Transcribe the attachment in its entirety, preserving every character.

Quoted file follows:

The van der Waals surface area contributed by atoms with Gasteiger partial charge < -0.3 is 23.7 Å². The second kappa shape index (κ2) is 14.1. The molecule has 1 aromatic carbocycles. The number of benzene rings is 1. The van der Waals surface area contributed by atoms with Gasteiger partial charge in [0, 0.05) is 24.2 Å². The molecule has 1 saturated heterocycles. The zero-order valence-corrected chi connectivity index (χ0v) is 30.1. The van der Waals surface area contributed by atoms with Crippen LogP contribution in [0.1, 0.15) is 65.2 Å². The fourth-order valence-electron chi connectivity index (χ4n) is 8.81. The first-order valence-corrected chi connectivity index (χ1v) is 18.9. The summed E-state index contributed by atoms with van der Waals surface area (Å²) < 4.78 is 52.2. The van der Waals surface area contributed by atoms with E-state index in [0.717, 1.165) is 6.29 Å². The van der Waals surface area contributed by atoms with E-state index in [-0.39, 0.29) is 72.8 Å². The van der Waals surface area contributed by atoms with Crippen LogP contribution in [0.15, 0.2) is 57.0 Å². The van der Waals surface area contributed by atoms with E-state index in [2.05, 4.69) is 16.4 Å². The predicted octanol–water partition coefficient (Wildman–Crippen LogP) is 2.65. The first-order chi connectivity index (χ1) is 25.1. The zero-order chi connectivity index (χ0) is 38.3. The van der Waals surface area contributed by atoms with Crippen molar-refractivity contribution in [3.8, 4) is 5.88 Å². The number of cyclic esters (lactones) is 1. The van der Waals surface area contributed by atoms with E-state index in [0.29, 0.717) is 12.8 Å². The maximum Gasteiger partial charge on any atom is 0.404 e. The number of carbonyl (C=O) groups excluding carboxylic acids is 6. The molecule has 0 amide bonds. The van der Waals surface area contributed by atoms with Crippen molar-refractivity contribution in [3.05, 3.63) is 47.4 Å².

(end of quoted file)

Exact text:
The van der Waals surface area contributed by atoms with Gasteiger partial charge < -0.3 is 23.7 Å². The second kappa shape index (κ2) is 14.1. The molecule has 1 aromatic carbocycles. The number of benzene rings is 1. The van der Waals surface area contributed by atoms with Gasteiger partial charge in [0, 0.05) is 24.2 Å². The molecule has 1 saturated heterocycles. The zero-order valence-corrected chi connectivity index (χ0v) is 30.1. The van der Waals surface area contributed by atoms with Crippen LogP contribution in [0.1, 0.15) is 65.2 Å². The fourth-order valence-electron chi connectivity index (χ4n) is 8.81. The first-order valence-corrected chi connectivity index (χ1v) is 18.9. The summed E-state index contributed by atoms with van der Waals surface area (Å²) < 4.78 is 52.2. The van der Waals surface area contributed by atoms with E-state index in [0.717, 1.165) is 6.29 Å². The van der Waals surface area contributed by atoms with E-state index in [-0.39, 0.29) is 72.8 Å². The van der Waals surface area contributed by atoms with Crippen LogP contribution in [0.15, 0.2) is 57.0 Å². The van der Waals surface area contributed by atoms with E-state index in [2.05, 4.69) is 16.4 Å². The predicted octanol–water partition coefficient (Wildman–Crippen LogP) is 2.65. The first-order chi connectivity index (χ1) is 25.1. The zero-order chi connectivity index (χ0) is 38.3. The van der Waals surface area contributed by atoms with Crippen molar-refractivity contribution in [3.8, 4) is 5.88 Å². The number of cyclic esters (lactones) is 1. The van der Waals surface area contributed by atoms with E-state index in [0.29, 0.717) is 12.8 Å². The maximum Gasteiger partial charge on any atom is 0.404 e. The number of carbonyl (C=O) groups excluding carboxylic acids is 6. The molecule has 0 amide bonds. The van der Waals surface area contributed by atoms with Crippen molar-refractivity contribution in [3.05, 3.63) is 47.4 Å².